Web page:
US FDA panel weighs makeup of next COVID vaccine

Science and Health

Advisers to the US Food and Drug Administration were meeting on Thursday to discuss and vote on whether to recommend targeting one of the currently dominant XBB coronavirus variants in updated COVID-19 shots being developed for a fall vaccination campaign.

FDA staff reviewers in documents released this week said available evidence suggests this year’s shots should target an XBB variant. XBB and its offshoots, which now account for most US infections, are descendents of the Omicron variant that caused COVID cases to surge to record levels early last year.

US regulators are looking to bring the next COVID shots more closely in line with the circulating virus

The next-generation shots should select a single XBB-related target, the FDA’s staff reviewers suggested. A so-called monovalent vaccine would be a change from the most recent bivalent COVID boosters that targeted both the original strain of the coronavirus and Omicron.

Test tube labelled ”COVID-19 Omicron variant test positive” is seen in this illustration picture taken January 15, 2022. (credit: REUTERS/DADO RUVIC/FILE PHOTO)

Top FDA official Peter Marks said there was concern about another COVID wave over the 2023-2024 winter, when population immunity could wane further.

The expert panel meeting comes after an advisory group to the World Health Organization (WHO) last month recommended the next wave of COVID booster shots be updated to target XBB subvariants. Europe’s medicine regulators backed that recommendation.

The U.S. Centers for Disease Control and Prevention (CDC) recommended booster shots broadly last year. But panel member Dr. Paul Offit questioned whether the shots needed to be recommended for “everybody every season,” noting that the highest risk groups are those most likely to benefit from an annual booster.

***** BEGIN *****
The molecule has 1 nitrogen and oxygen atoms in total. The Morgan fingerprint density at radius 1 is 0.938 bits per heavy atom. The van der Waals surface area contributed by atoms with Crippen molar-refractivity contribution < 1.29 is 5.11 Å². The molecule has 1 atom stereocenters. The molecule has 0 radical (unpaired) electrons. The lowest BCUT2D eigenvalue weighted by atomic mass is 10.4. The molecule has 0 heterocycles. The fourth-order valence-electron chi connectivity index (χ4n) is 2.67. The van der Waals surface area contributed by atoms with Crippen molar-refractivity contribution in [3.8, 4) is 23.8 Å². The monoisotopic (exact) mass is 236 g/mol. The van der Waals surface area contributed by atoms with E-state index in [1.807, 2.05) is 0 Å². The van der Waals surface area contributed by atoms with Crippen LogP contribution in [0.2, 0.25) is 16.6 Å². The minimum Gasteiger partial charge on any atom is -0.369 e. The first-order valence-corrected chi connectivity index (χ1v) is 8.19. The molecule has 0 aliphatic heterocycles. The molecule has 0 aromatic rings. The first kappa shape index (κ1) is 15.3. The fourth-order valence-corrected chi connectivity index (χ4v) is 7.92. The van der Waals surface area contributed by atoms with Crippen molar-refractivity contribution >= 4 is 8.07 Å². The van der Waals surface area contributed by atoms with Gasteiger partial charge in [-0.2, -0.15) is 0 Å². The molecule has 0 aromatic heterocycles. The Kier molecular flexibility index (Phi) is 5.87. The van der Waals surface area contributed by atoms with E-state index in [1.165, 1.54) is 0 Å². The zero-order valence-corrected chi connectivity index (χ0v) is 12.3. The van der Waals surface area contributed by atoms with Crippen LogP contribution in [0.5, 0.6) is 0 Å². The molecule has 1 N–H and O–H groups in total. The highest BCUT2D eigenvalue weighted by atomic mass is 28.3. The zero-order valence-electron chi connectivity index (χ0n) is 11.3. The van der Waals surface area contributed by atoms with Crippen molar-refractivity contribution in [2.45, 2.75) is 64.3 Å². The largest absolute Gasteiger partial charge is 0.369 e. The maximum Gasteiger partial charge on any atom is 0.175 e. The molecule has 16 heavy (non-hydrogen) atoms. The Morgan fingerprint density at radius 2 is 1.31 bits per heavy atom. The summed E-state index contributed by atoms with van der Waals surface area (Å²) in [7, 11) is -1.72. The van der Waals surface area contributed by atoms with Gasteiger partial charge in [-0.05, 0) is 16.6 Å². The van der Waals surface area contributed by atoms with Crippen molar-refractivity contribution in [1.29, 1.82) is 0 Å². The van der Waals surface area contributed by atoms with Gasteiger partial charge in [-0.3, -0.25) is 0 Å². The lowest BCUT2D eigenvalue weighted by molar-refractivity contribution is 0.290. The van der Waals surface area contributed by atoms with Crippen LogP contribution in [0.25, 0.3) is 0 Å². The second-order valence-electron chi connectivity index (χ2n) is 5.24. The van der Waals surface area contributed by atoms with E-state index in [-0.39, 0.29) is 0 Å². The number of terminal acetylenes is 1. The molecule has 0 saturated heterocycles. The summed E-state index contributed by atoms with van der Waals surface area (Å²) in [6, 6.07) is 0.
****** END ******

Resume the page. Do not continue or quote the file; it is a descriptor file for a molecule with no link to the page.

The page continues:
Only about 17% of the U.S. population – some 56.5 million people – received a COVID booster during the 2022-2023 vaccination season, according to government data through early May. Older Americans were boosted at a higher rate than the general population.

“The highest-risk people are really older adults as well as people with significant comorbidities,” said Dr. Paul Sax from Brigham and Women’s Hospital in Boston who is not on the advisory panel. “That’s the primary group to target.”

The FDA will take recommendations from its outside experts into consideration before making a final decision on composition of the shots.

The panel will discuss, but not vote on, exactly which subvariant it believes the vaccines should target, with XBB.1.5, XBB.1.16 and XBB.2.3 among the candidates.

COVID vaccine makers Pfizer PFE.N/BioNtech 22UAy.DE, Moderna MRNA.O and Novavax NVAX.O are already developing versions of their respective vaccines targeting XBB.1.5 and other currently circulating subvariants. Preclinical data from all three was presented at the meeting.

Pfizer, in its presentation, said it could supply its monovalent shots targeting the XBB.1.5 subvariant by the end of July, and those targeting the XBB.1.16 subvariant by August.

Between Moderna and Pfizer, Morningstar analyst Karen Andersen expects 75 million doses to be sold in the United States during the 2023-2024 campaign.

Moderna last month said it continues to expect the U.S. annual COVID-19 market to be 100 million doses, largely in line with Pfizer’s view of 102 million.

COVID deaths and hospitalizations have declined in 2023, and the U.S. government in May ended its COVID Public Health Emergency, which had allowed millions of Americans to receive vaccines, tests and treatments at no cost.